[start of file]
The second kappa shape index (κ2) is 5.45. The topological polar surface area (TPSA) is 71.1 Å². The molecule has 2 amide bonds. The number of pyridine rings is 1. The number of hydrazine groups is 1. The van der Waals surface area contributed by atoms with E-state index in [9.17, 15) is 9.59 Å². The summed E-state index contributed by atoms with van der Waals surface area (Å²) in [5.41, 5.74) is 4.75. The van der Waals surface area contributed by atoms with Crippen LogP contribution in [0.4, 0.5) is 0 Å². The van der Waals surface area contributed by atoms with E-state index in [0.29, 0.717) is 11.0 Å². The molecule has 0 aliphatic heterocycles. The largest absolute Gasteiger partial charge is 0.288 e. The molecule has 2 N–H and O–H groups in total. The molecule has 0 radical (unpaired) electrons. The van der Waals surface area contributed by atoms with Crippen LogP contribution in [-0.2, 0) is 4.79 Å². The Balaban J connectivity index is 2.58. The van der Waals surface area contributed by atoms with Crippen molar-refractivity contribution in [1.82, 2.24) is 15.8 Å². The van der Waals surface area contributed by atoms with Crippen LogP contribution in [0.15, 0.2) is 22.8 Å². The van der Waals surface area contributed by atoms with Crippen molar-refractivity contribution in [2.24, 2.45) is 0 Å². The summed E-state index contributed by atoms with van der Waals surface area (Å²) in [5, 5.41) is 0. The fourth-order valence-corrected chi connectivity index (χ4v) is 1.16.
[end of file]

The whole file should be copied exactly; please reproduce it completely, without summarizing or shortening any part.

The second kappa shape index (κ2) is 5.45. The topological polar surface area (TPSA) is 71.1 Å². The molecule has 2 amide bonds. The number of pyridine rings is 1. The number of hydrazine groups is 1. The van der Waals surface area contributed by atoms with E-state index in [9.17, 15) is 9.59 Å². The summed E-state index contributed by atoms with van der Waals surface area (Å²) in [5.41, 5.74) is 4.75. The van der Waals surface area contributed by atoms with Crippen LogP contribution in [0.4, 0.5) is 0 Å². The van der Waals surface area contributed by atoms with E-state index in [0.29, 0.717) is 11.0 Å². The molecule has 0 aliphatic heterocycles. The largest absolute Gasteiger partial charge is 0.288 e. The molecule has 2 N–H and O–H groups in total. The molecule has 0 radical (unpaired) electrons. The van der Waals surface area contributed by atoms with Crippen LogP contribution in [-0.2, 0) is 4.79 Å². The Balaban J connectivity index is 2.58. The van der Waals surface area contributed by atoms with Crippen molar-refractivity contribution in [1.82, 2.24) is 15.8 Å². The van der Waals surface area contributed by atoms with Crippen LogP contribution in [0.15, 0.2) is 22.8 Å². The van der Waals surface area contributed by atoms with Crippen molar-refractivity contribution in [2.24, 2.45) is 0 Å². The summed E-state index contributed by atoms with van der Waals surface area (Å²) in [5, 5.41) is 0. The fourth-order valence-corrected chi connectivity index (χ4v) is 1.16.